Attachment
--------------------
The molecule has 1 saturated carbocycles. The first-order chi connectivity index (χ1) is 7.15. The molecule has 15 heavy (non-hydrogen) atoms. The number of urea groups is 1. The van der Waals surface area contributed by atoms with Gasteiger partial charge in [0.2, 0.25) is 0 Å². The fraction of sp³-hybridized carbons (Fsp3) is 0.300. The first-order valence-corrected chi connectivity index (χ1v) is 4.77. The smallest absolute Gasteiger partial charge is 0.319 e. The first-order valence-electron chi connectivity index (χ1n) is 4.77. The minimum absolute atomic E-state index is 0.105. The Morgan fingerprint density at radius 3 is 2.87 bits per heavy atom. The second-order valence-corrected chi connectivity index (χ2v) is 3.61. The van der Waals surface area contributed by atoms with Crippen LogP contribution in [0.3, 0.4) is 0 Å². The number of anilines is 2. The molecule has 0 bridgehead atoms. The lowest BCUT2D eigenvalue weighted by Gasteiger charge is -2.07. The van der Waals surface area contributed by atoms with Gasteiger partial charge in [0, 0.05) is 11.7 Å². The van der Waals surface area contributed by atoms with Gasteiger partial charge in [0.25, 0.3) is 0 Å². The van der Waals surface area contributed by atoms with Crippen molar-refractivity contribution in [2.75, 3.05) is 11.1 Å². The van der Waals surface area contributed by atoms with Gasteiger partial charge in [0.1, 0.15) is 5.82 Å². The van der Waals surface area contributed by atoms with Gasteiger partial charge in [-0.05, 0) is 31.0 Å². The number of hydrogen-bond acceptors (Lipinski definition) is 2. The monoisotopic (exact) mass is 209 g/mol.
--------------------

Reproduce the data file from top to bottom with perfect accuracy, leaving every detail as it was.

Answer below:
The molecule has 1 saturated carbocycles. The first-order chi connectivity index (χ1) is 7.15. The molecule has 15 heavy (non-hydrogen) atoms. The number of urea groups is 1. The van der Waals surface area contributed by atoms with Gasteiger partial charge in [0.2, 0.25) is 0 Å². The fraction of sp³-hybridized carbons (Fsp3) is 0.300. The first-order valence-corrected chi connectivity index (χ1v) is 4.77. The smallest absolute Gasteiger partial charge is 0.319 e. The first-order valence-electron chi connectivity index (χ1n) is 4.77. The minimum absolute atomic E-state index is 0.105. The Morgan fingerprint density at radius 3 is 2.87 bits per heavy atom. The second-order valence-corrected chi connectivity index (χ2v) is 3.61. The van der Waals surface area contributed by atoms with Crippen LogP contribution in [0.3, 0.4) is 0 Å². The number of anilines is 2. The molecule has 0 bridgehead atoms. The lowest BCUT2D eigenvalue weighted by Gasteiger charge is -2.07. The van der Waals surface area contributed by atoms with Gasteiger partial charge in [0, 0.05) is 11.7 Å². The van der Waals surface area contributed by atoms with Gasteiger partial charge in [0.25, 0.3) is 0 Å². The van der Waals surface area contributed by atoms with Crippen molar-refractivity contribution in [2.75, 3.05) is 11.1 Å². The van der Waals surface area contributed by atoms with Gasteiger partial charge in [0.1, 0.15) is 5.82 Å². The van der Waals surface area contributed by atoms with Gasteiger partial charge in [-0.05, 0) is 31.0 Å². The number of hydrogen-bond acceptors (Lipinski definition) is 2. The monoisotopic (exact) mass is 209 g/mol.